Sedimentary factors are key predictors of carbon storage in SE Australian saltmarshes

Kelleway, Jeffrey J., Saintilan, Neil, Macreadie, Peter I. and Ralph, Peter J. 2016, Sedimentary factors are key predictors of carbon storage in SE Australian saltmarshes, Ecosystems, vol. 19, no. 5, pp. 865-880, doi: 10.1007/s10021-016-9972-3.

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Title Sedimentary factors are key predictors of carbon storage in SE Australian saltmarshes
Author(s) Kelleway, Jeffrey J.
Saintilan, Neil
Macreadie, Peter I.ORCID iD for Macreadie, Peter I.
Ralph, Peter J.
Journal name Ecosystems
Volume number 19
Issue number 5
Start page 865
End page 880
Total pages 16
Publisher Springer
Place of publication New York, N.Y.
Publication date 2016
ISSN 1435-0629
Keyword(s) carbon sequestration
blue carbon
spatial variability
geomorphic setting
ecosystem services
tidal marshes
Summary Although coastal vegetated ecosystems are widely recognised as important sites of long-term carbon (C) storage, substantial spatial variability exists in quantifications of these ‘blue C’ stocks. To better understand the factors behind this variability we investigate the relative importance of geomorphic and vegetation attributes to variability in the belowground C stocks of saltmarshes in New South Wales (NSW), southeast Australia. Based on the analysis of over 140 sediment cores, we report mean C stocks in the surface metre of sediments (mean ± SE = 164.45 ± 8.74 Mg C ha−1) comparable to global datasets. Depth-integrated stocks (0–100 cm) were more than two times higher in fluvial (226.09 ± 12.37 Mg C ha−1) relative to marine (104.54 ± 7.11) geomorphic sites, but did not vary overall between rush and non-rush vegetation structures. More specifically, sediment grain size was a key predictor of C density, which we attribute to the enhanced C preservation capacity of fine sediments and/or the input of stable allochthonous C to predominantly fine-grained, fluvial sites. Although C density decreased significantly with sediment depth in both geomorphic settings, the importance of deep C varied substantially between study sites. Despite modest spatial coverage, NSW saltmarshes currently hold approximately 1.2 million tonnes of C in the surface metre of sediment, although more C may have been returned to the atmosphere through habitat loss over the past approximately 200 years. Our findings highlight the suitability of using sedimentary classification to predict blue C hotspots for targeted conservation and management activities to reverse this trend.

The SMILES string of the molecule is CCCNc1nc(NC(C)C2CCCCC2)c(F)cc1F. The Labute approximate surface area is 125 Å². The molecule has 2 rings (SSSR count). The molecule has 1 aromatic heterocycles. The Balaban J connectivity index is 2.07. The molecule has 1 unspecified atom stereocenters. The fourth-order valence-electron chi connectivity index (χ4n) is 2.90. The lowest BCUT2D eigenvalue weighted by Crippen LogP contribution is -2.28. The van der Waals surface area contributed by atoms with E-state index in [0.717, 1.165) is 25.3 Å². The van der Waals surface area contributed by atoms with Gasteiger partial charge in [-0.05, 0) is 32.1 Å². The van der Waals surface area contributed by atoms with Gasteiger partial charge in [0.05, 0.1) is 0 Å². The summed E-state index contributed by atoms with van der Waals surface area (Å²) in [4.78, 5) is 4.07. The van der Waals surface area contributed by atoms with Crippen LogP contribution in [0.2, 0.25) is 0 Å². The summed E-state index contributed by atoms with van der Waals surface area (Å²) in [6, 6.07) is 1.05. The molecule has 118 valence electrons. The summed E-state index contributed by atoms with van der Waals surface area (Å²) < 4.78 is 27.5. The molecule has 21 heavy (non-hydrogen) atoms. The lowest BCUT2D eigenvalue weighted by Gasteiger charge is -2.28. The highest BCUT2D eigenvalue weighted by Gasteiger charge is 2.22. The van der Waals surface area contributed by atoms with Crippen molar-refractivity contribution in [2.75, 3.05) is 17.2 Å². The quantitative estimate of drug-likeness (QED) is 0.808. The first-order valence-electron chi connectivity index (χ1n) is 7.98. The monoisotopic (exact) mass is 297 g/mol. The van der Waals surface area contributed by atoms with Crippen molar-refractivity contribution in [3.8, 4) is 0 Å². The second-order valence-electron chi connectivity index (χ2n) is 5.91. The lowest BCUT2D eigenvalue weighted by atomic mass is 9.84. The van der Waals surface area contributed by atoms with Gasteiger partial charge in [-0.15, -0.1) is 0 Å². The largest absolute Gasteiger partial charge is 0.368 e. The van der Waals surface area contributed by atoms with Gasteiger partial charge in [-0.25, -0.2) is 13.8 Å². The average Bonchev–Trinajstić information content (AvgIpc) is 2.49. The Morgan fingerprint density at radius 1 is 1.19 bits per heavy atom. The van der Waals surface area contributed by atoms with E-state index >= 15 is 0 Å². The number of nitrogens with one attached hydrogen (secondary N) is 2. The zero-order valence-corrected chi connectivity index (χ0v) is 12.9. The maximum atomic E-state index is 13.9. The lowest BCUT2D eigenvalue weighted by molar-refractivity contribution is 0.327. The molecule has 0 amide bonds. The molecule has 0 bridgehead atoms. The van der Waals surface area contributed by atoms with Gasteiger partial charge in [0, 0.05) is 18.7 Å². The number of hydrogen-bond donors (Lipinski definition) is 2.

Language eng
DOI 10.1007/s10021-016-9972-3
Field of Research 050102 Ecosystem Function
060205 Marine and Estuarine Ecology (incl Marine Ichthyology)
Socio Economic Objective 970105 Expanding Knowledge in the Environmental Sciences
HERDC Research category C1 Refereed article in a scholarly journal
ERA Research output type C Journal article
Copyright notice ©2016, Springer
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